Truth is in the eye of the beholder and this is all the more important when the consumer and the public choose a history teacher or hire a professional genealogist. We should always use the professionally designated practitioner in order to receive the highest quality results and end product. Providers, who adhere to the professional career track of formal education, training, experience, membership, credentials, licensing, and industry best practices, ethics, procedures and standards, have an obligation to the profession and the public to protect and serve both with the highest standards and practices. Following professionally standardized discovery, evidence, and presentation processes in historical and genealogical research insures the public that the good faith and will of the profession stand behind the professionally designated practitioner. The consumer should use professionally designated providers, who have secured their professional status through the professional career track, rather than using self-designated businessmen and women (I think I will hang up my shingle) when they want accuracy in history and genealogy. A comparison of the two disciplines of historical and genealogical research clearly shows how critical the professional career path designation is for both the practitioner and the public.

History is what is perceived, recorded and taught from a particular prejudice, point of view or perspective. Professional Genealogy research is investigation, interpretation, and reporting of genealogical findings. Both need strict adherence to professionally designated industry membership criteria, standards, and best practices using existent historical records in order to accurately discover, document and report the truth about the past and about the family tree. They are two interconnected disciplines and the consumer needs qualified and professionally designated providers in each to deliver the truth about the past and the family tree.

Because we all only know what we know, it is important for both the practitioner and the consumer to be aware of individual knowledge, prejudices, views and perspective of the consumer as well as those of the provider. When a genealogist is hired to climb the family tree or a historian is chosen to educate the public about history, the consumer and the provider must keep this in mind so all can do their part in discovering and learning the truth and in sharing and receiving information. Hence the college teacher recognizes that the education process of lectures, homework, and tests have a two fold purpose – to learn how well the student understands the meaning and context of the studied material, and how well they can relay it. The first is important to the teacher’s role as a teacher, happy and competent; the second is important to the student in ways we are all familiar: tenured teacher and good grades. The same can be said for what the professional genealogist does for his client.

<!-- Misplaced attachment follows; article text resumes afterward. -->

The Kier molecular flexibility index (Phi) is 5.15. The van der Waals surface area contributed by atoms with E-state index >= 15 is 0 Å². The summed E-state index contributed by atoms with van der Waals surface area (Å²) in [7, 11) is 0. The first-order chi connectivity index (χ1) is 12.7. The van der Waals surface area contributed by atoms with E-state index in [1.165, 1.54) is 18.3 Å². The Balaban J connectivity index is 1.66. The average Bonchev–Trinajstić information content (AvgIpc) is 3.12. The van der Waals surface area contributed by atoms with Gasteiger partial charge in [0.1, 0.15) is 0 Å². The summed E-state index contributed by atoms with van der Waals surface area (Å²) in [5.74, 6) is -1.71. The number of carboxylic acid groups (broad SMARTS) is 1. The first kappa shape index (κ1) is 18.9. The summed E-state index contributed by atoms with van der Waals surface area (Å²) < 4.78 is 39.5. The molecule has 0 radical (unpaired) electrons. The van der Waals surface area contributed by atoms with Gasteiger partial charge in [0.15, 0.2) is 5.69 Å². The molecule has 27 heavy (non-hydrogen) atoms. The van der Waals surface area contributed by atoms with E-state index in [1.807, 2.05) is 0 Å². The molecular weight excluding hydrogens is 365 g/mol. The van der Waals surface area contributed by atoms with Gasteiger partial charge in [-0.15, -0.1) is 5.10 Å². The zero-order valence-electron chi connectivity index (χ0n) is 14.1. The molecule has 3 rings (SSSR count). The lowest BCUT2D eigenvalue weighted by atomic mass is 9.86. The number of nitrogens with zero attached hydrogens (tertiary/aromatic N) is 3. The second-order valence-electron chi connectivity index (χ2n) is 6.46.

In their professional function to discover and document existent historical records to establish a client’s true ancestry, the professional genealogist must know the client’s current understanding of their family history as well as how to locate and correctly interpret existent records to give the client increased knowledge about their family tree. The professional genealogist must clearly comprehend the client’s knowledge of their ancestry and their desired research goals. This takes professional education, training, skill, and experience. With this professional background and ability, the qualified practitioner can properly research the appropriate records and professionally report their findings. The client is able to understand and use the negative and positive results learned about their ancestry during the discovery process. This makes for a pleased client and increased opportunities to continue the research on their family lines.

Both history and professional genealogy best accomplish these goals of revealing the truth when the practitioner is professionally designated. The historical and genealogical practitioner who is professionally prepared through formal education, training, experience, membership, credentials, licensing and best practices, ethics, procedures and standards is best qualified to deliver accurate results and superior information for the student and the client. This is in the best interests of the consumer, the pocketbook, the profession and the truth.

Posted by Mary E. Petty, B.A. Cum Laude (History)
Vice President HEIRLINES Family History & Genealogy, Inc. www.heirlines.com
Member of Salt Lake Utah Chapter of the Association of Professional Genealogists www.slcapg.org
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Ancestors are the People of History. Do you know who yours are?
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